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Let $X$ be a Banach space and $\mathcal{L}(X)$ the Banach algebra of all bounded linear operators $L:X\to X$, where the norm is given by

$$\|L\|_\mathcal{L}=\sup\{\|L(x)\|_X;\;\|x\|_X=1\}$$

and the product is the composition of operators.

If $T,F:(0,\infty)\to\mathcal{L}(X)$ are differentiable functions, can we apply the product rule to derive $T(t)F(t)$?

Particularly, I'm interested in the case that $\{T(t)\}_{t\geq 0}$ and $\{F(t)\}_{t\geq 0}$ are both uniformly continuous semigroups of bounded linear operators.

Thanks.

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    $\begingroup$ For that, the product rule is relevant. You don't have a composition $g(f(t))$, but a product (which is a composition of linear maps, true, but that's not the sort of composition you apply the chain rule to). $\endgroup$ – Daniel Fischer Jan 15 '14 at 15:41
  • $\begingroup$ @DanielFischer I should have written "product rule" instead of "chain rule". I will correct it. $\endgroup$ – Pedro Jan 15 '14 at 15:46
  • $\begingroup$ I am pretty sure that you can copy and paste the standard proof for the product rule in $\mathbb{R}$ to this situation - all that you really use is that the difference quotient converges to the differential and the continuity of the multiplication. $\endgroup$ – Sebastian Jan 15 '14 at 15:49
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Yes, you can. For $h \ne 0$, $$ \begin{align} & \frac{1}{h}\left[T(t+h)F(t+h)-T(t)F(t)\right]\\ & =\frac{1}{h}\{T(t+h)-T(t)\}F(t+h)+T(t)\frac{1}{h}\{F(t+h)-F(t)\}\\ & =\frac{1}{h}\{T(t+h)-T(t)\}F(t) + T(t)\frac{1}{h}\{F(t+h)-F(t)\} \\ & + \frac{1}{h}\{T(t+h)-T(t)\}\{F(t+h)-F(t)\} \end{align} $$ Therefore, $$ \begin{align} & \left\|\frac{1}{h}\left[T(t+h)F(t+h)-T(t)F(t)\right]-\left[T'(t)F(t)+T(t)F'(t)\right]\right\| \\ & \le \left\|\frac{1}{h}[T(t+h)-T(t)]-T'(t)\right\|\|F(t)\| +\|T(t)\|\left\|\frac{1}{h}[F(t+h)-F(t)]-F'(t)\right\| \\ & + \left\|\frac{1}{h}[T(t+h)-T(t)]\right\|\left\|\frac{1}{h}[F(t+h)-F(t)]\right\||h|. \end{align} $$ The right side tends to 0 as $h\rightarrow 0$ assuming that $T$ and $F$ are differentiable at $t$.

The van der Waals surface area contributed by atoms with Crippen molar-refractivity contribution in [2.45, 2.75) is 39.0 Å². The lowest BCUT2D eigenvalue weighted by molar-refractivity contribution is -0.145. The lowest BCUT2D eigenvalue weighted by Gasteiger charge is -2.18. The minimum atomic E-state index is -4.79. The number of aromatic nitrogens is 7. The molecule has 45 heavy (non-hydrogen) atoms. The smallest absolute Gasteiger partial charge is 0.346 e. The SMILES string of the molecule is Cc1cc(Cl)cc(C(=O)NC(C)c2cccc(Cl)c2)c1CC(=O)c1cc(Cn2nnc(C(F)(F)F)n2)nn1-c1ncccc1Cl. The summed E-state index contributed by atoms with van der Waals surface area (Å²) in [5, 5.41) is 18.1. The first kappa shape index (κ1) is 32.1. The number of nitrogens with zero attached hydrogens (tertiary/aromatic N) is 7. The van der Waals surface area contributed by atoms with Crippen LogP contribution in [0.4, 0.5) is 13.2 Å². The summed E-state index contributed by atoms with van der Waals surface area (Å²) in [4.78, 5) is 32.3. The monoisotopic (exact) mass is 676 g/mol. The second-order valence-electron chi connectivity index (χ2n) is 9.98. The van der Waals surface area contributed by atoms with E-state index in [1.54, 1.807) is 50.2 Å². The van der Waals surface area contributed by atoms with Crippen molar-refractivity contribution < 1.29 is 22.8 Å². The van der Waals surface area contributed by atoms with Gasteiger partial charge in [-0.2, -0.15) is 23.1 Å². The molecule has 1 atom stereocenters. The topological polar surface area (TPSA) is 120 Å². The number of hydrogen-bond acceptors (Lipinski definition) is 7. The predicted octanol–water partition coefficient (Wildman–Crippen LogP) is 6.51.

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  • $\begingroup$ Could you explain me how do we get $$\left\|\frac{1}{h}[T(t+h)-T(t)]-T'(t)\right\|\left\|\frac{1}{h}[F(t+h)-F(t)]-F'(t)\right\||h|$$ instead of $$\left\|\frac{1}{h}[T(t+h)-T(t)]\right\|\left\|\frac{1}{h}[F(t+h)-F(t)]\right\|?$$ $\endgroup$ – Pedro Jan 17 '14 at 0:00
  • $\begingroup$ @Pedro: I accidentally put in the $-T'(t)$ and $-F'(t)$. I corrected that now. The end result is the same because there is a term $|h|$ multiplying terms which remain bounded as $h\rightarrow 0$. $\endgroup$ – DisintegratingByParts Jan 17 '14 at 3:36
  • $\begingroup$ @Pedro: Please note that the $|h|$ multiplying the last two terms is correct because the original product had only one $1/h$; so I added another to go with $F(t+h)-F(t)$. $\endgroup$ – DisintegratingByParts Jan 17 '14 at 3:52

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